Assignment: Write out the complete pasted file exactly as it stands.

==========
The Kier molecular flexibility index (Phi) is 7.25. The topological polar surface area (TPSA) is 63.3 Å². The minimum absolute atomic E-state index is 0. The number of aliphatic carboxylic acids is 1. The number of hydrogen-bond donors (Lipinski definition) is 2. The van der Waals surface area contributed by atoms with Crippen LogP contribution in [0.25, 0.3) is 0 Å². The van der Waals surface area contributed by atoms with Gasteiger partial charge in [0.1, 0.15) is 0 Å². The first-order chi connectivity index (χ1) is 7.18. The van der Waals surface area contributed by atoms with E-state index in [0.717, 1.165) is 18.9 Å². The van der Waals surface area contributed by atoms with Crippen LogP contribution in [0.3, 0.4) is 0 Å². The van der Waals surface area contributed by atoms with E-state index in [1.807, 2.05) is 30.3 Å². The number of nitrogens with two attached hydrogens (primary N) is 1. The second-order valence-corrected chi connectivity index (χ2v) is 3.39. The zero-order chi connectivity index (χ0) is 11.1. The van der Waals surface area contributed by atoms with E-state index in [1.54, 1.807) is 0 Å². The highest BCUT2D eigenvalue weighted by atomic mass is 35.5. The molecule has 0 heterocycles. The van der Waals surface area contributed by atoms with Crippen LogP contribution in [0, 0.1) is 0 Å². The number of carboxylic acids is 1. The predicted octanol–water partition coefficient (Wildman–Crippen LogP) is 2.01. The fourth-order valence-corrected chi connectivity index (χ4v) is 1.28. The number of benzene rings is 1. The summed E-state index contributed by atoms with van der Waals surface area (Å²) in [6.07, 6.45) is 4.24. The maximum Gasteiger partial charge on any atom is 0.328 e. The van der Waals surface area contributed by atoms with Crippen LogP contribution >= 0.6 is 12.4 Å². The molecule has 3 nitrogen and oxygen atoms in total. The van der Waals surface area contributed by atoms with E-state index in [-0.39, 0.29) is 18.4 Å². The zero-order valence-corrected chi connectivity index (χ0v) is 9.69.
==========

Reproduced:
The Kier molecular flexibility index (Phi) is 7.25. The topological polar surface area (TPSA) is 63.3 Å². The minimum absolute atomic E-state index is 0. The number of aliphatic carboxylic acids is 1. The number of hydrogen-bond donors (Lipinski definition) is 2. The van der Waals surface area contributed by atoms with Crippen LogP contribution in [0.25, 0.3) is 0 Å². The van der Waals surface area contributed by atoms with Gasteiger partial charge in [0.1, 0.15) is 0 Å². The first-order chi connectivity index (χ1) is 7.18. The van der Waals surface area contributed by atoms with E-state index in [0.717, 1.165) is 18.9 Å². The van der Waals surface area contributed by atoms with Crippen LogP contribution in [0.3, 0.4) is 0 Å². The van der Waals surface area contributed by atoms with E-state index in [1.807, 2.05) is 30.3 Å². The number of nitrogens with two attached hydrogens (primary N) is 1. The second-order valence-corrected chi connectivity index (χ2v) is 3.39. The zero-order chi connectivity index (χ0) is 11.1. The van der Waals surface area contributed by atoms with E-state index in [1.54, 1.807) is 0 Å². The highest BCUT2D eigenvalue weighted by atomic mass is 35.5. The molecule has 0 heterocycles. The van der Waals surface area contributed by atoms with Crippen LogP contribution in [0, 0.1) is 0 Å². The number of carboxylic acids is 1. The predicted octanol–water partition coefficient (Wildman–Crippen LogP) is 2.01. The fourth-order valence-corrected chi connectivity index (χ4v) is 1.28. The number of benzene rings is 1. The summed E-state index contributed by atoms with van der Waals surface area (Å²) in [6.07, 6.45) is 4.24. The maximum Gasteiger partial charge on any atom is 0.328 e. The van der Waals surface area contributed by atoms with Crippen LogP contribution >= 0.6 is 12.4 Å². The molecule has 3 nitrogen and oxygen atoms in total. The van der Waals surface area contributed by atoms with E-state index in [-0.39, 0.29) is 18.4 Å². The zero-order valence-corrected chi connectivity index (χ0v) is 9.69.